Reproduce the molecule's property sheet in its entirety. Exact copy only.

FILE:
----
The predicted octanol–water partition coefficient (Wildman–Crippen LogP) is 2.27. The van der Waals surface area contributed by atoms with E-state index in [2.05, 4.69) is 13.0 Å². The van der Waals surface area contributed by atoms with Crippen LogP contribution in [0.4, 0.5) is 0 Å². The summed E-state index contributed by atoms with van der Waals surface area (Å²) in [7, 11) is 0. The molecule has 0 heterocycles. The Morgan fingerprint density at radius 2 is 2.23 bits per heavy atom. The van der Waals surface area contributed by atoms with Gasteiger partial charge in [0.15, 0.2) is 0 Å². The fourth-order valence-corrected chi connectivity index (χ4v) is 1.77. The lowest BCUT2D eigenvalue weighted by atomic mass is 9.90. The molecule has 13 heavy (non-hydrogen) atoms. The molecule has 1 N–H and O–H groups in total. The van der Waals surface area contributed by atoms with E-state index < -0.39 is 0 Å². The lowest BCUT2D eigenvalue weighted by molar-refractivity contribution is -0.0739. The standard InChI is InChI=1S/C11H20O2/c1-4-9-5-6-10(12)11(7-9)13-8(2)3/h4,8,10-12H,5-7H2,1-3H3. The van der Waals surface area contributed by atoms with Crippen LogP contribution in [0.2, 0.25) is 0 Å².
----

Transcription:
The predicted octanol–water partition coefficient (Wildman–Crippen LogP) is 2.27. The van der Waals surface area contributed by atoms with E-state index in [2.05, 4.69) is 13.0 Å². The van der Waals surface area contributed by atoms with Crippen LogP contribution in [0.4, 0.5) is 0 Å². The summed E-state index contributed by atoms with van der Waals surface area (Å²) in [7, 11) is 0. The molecule has 0 heterocycles. The Morgan fingerprint density at radius 2 is 2.23 bits per heavy atom. The van der Waals surface area contributed by atoms with Gasteiger partial charge in [0.15, 0.2) is 0 Å². The fourth-order valence-corrected chi connectivity index (χ4v) is 1.77. The lowest BCUT2D eigenvalue weighted by atomic mass is 9.90. The molecule has 13 heavy (non-hydrogen) atoms. The molecule has 1 N–H and O–H groups in total. The van der Waals surface area contributed by atoms with E-state index < -0.39 is 0 Å². The lowest BCUT2D eigenvalue weighted by molar-refractivity contribution is -0.0739. The standard InChI is InChI=1S/C11H20O2/c1-4-9-5-6-10(12)11(7-9)13-8(2)3/h4,8,10-12H,5-7H2,1-3H3. The van der Waals surface area contributed by atoms with Crippen LogP contribution in [0.2, 0.25) is 0 Å².